There's a new judge on America's Got Talent, and it's the brilliant yet polarizing Howard Stern.
Sirius XM Radio's (NAS: SIRI) top draw made the announcement during this morning's show, as his attorney Don Buchwald brought in the contractual paperwork that will find Stern replacing departing judge Piers Morgan on the popular talent show that airs on Comcast's (NAS: CMCSA) (NAS: CMCSK) NBC.
This doesn't mean Stern is leaving satellite radio. He's just a year into his five-year extension with the media giant. However, the move will certainly lead many to question if the distractions and logistics of the television show that has both taped and live segments will strain his resources.
Fans of Stern's show have already noticed that he's doing fewer live shows under his Sirius XM contract extension than he did during his original five-year run and his terrestrial radio gig before that. Stern conceded this morning that the show will require him to fly around to different places throughout the year, but he says it will not interfere with his already diminished radio show's schedule. The NBC show will also move its live broadcasts from California to New York to appease Stern, and it remains to be seen how the rest of the show's cast and crew will respond to that concession.
Now I'm going to tell you why this move is brilliant -- for Sirius XM.
One of the biggest problems with Stern's move from what is now CBS (NYS: CBS) six years ago was that Sirius XM remains a walled garden. If you don't have a satellite radio subscription, you just don't have legal access to Stern's show. There are plenty of places to go for bootleg airings, but the point is that even those people are fans who remember him from his shows that drew millions of terrestrial radio listeners.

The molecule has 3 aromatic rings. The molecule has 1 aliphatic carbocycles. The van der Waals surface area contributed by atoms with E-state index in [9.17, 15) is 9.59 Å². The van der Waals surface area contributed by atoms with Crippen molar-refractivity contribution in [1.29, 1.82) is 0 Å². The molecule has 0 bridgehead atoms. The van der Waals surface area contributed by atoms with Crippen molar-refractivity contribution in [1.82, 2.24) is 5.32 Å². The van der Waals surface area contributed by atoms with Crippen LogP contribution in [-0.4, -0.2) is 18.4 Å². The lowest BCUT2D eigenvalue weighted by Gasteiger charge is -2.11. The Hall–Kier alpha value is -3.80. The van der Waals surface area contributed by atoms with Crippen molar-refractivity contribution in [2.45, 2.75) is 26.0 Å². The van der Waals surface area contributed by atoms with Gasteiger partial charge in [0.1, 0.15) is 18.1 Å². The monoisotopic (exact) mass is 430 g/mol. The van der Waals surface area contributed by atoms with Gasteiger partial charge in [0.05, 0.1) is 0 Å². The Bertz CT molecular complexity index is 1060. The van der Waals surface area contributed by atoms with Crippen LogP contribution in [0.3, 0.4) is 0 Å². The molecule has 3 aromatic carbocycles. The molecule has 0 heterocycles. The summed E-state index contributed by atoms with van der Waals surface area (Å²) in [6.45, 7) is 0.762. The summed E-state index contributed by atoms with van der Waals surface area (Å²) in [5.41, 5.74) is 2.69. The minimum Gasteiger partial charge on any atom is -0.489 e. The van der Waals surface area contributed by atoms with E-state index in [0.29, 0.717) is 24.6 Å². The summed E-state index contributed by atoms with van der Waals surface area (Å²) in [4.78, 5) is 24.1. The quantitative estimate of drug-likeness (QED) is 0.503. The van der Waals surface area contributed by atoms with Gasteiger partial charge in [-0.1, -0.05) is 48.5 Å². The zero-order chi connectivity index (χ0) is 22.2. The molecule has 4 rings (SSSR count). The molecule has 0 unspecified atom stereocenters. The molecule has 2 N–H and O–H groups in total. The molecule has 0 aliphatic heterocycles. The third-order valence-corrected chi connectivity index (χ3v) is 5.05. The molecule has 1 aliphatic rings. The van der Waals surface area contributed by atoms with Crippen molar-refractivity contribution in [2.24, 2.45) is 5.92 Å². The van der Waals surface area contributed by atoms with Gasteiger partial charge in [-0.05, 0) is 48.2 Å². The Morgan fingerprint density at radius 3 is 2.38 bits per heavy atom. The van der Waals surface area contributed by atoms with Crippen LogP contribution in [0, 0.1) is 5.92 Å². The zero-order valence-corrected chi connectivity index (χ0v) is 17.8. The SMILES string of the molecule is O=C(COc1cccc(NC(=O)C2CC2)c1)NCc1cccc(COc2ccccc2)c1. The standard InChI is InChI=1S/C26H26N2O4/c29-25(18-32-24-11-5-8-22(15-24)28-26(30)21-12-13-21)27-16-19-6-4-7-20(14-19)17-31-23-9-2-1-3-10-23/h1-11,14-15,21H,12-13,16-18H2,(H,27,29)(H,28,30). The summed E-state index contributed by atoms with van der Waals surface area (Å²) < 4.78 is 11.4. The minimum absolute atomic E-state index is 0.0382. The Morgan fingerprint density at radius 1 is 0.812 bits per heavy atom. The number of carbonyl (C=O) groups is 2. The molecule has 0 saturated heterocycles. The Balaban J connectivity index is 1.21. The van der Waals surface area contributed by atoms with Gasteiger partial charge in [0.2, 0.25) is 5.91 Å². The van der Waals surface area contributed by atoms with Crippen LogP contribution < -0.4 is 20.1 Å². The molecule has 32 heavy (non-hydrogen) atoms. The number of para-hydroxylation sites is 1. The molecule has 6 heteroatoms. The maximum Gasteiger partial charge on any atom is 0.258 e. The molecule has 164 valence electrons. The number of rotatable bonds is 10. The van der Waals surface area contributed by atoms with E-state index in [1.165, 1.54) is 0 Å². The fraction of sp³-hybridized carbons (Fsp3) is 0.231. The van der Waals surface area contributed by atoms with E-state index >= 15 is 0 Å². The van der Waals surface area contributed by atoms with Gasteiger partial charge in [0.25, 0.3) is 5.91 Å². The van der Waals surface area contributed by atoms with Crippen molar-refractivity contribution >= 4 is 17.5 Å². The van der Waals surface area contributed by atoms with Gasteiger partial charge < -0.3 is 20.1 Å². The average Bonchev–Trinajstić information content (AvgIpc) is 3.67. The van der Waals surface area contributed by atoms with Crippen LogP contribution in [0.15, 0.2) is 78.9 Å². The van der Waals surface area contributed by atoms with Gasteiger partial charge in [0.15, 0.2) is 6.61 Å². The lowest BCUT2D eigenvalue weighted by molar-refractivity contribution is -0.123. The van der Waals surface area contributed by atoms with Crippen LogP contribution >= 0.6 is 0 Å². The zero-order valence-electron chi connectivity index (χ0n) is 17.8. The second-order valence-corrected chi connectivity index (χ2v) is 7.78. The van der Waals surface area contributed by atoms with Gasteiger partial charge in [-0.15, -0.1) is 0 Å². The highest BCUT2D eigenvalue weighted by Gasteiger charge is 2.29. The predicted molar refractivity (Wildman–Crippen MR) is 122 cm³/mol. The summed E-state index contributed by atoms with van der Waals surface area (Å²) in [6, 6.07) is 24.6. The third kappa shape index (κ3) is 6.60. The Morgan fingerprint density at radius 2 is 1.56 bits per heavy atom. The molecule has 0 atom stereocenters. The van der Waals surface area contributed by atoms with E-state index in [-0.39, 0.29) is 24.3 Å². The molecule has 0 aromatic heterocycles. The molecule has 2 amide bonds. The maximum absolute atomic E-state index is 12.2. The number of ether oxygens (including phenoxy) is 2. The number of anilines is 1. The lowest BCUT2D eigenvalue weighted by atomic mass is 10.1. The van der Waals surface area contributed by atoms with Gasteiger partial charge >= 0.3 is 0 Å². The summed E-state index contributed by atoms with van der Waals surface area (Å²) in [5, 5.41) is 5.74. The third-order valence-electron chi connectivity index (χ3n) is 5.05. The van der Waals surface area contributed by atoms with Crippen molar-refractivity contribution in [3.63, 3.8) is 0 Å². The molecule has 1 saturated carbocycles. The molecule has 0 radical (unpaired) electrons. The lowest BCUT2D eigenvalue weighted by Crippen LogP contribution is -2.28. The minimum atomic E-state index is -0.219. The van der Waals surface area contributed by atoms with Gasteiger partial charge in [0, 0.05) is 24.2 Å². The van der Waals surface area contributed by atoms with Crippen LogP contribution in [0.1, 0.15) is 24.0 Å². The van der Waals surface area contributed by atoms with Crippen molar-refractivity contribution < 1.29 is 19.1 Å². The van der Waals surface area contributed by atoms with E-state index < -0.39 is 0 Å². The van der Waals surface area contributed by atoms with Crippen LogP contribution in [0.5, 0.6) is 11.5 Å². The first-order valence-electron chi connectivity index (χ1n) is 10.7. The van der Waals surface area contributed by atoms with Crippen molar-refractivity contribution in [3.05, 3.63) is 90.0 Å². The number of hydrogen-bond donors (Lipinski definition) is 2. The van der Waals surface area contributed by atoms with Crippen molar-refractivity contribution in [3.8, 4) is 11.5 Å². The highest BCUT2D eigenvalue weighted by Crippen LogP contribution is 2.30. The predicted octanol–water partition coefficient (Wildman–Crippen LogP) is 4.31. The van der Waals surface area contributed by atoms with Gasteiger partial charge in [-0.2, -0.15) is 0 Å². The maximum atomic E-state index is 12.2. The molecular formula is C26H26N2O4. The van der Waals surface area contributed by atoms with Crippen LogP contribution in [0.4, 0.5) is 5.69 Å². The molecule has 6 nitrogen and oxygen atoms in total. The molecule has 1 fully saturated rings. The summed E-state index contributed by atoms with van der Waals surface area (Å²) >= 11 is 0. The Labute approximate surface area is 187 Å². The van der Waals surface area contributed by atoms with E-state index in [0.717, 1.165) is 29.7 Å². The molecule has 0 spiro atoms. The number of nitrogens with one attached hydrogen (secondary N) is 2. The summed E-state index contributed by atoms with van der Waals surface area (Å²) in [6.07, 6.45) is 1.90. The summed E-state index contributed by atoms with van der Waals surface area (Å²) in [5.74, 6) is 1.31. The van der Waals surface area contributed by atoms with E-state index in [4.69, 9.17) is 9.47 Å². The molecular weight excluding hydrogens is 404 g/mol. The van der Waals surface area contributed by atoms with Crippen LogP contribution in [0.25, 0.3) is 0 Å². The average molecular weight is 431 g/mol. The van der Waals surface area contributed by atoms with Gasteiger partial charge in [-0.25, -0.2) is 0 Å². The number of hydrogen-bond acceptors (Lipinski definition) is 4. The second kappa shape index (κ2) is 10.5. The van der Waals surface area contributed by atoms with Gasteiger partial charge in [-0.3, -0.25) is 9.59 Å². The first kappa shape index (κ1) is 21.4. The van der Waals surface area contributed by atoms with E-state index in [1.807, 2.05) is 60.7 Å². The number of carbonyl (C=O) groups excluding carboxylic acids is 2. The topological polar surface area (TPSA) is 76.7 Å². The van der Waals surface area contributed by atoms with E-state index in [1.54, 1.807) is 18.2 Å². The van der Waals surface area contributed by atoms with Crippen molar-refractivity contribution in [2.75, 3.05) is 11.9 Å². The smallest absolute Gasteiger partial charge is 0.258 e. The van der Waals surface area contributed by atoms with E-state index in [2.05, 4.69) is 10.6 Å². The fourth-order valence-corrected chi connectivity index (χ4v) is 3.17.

Outside of the occasional talk show appearances or when he's making headlines, Stern doesn't have the same kind of access to mainstream audiences outside of those tuning in to hear him on Sirius.
This move will change that. Stern will give America's Got Talent its Simon Cowell, and I mean that as a compliment. Stern will be the blunt voice of reason. He'll be crass. He'll be edgy. Stern will also get noticed, and that's where Sirius XM wins.
A lot of younger show viewers who weren't paying attention during Stern's nationally syndicated terrestrial radio days will get to know satellite radio's biggest star. These are the same young drivers who are either fine streaming Pandora (NYS: P) through their dashboards or fail to turn their Sirius knobs into the triple digits because they're only subscribing for the commercial-free music channels.
Everybody wins -- save for the poor America's Got Talent contestant who disappoints Stern.
If you want to see how the Sirius XM story plays out, addSirius XM Radioto My Watchlist.
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